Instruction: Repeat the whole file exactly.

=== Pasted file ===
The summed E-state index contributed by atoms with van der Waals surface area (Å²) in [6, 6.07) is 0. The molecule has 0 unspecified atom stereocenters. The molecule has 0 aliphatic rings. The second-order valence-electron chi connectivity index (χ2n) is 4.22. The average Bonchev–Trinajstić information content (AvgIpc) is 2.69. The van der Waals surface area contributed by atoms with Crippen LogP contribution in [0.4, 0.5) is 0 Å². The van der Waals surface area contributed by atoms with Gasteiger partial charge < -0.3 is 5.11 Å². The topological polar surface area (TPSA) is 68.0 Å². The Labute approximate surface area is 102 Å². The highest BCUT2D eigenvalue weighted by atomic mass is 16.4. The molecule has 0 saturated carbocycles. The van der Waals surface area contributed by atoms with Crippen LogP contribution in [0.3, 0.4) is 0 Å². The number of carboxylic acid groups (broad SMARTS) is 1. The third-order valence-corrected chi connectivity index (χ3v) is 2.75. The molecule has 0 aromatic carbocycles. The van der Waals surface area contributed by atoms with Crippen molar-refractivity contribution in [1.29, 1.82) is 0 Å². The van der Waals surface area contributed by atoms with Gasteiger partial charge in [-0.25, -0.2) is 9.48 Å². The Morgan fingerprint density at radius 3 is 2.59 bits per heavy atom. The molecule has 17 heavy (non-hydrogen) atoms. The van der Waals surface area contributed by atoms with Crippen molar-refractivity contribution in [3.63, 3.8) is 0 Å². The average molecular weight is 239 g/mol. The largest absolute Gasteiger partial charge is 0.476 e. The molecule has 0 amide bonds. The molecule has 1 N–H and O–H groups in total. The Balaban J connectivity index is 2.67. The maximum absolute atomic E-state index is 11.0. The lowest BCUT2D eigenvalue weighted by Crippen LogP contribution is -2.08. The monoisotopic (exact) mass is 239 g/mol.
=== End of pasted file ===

The summed E-state index contributed by atoms with van der Waals surface area (Å²) in [6, 6.07) is 0. The molecule has 0 unspecified atom stereocenters. The molecule has 0 aliphatic rings. The second-order valence-electron chi connectivity index (χ2n) is 4.22. The average Bonchev–Trinajstić information content (AvgIpc) is 2.69. The van der Waals surface area contributed by atoms with Crippen LogP contribution in [0.4, 0.5) is 0 Å². The van der Waals surface area contributed by atoms with Gasteiger partial charge < -0.3 is 5.11 Å². The topological polar surface area (TPSA) is 68.0 Å². The Labute approximate surface area is 102 Å². The highest BCUT2D eigenvalue weighted by atomic mass is 16.4. The molecule has 0 saturated carbocycles. The van der Waals surface area contributed by atoms with Crippen LogP contribution in [0.3, 0.4) is 0 Å². The number of carboxylic acid groups (broad SMARTS) is 1. The third-order valence-corrected chi connectivity index (χ3v) is 2.75. The molecule has 0 aromatic carbocycles. The van der Waals surface area contributed by atoms with Crippen molar-refractivity contribution in [1.29, 1.82) is 0 Å². The van der Waals surface area contributed by atoms with Gasteiger partial charge in [-0.25, -0.2) is 9.48 Å². The Morgan fingerprint density at radius 3 is 2.59 bits per heavy atom. The molecule has 17 heavy (non-hydrogen) atoms. The van der Waals surface area contributed by atoms with Crippen molar-refractivity contribution in [3.63, 3.8) is 0 Å². The average molecular weight is 239 g/mol. The largest absolute Gasteiger partial charge is 0.476 e. The molecule has 0 amide bonds. The molecule has 1 N–H and O–H groups in total. The Balaban J connectivity index is 2.67. The maximum absolute atomic E-state index is 11.0. The lowest BCUT2D eigenvalue weighted by Crippen LogP contribution is -2.08. The monoisotopic (exact) mass is 239 g/mol.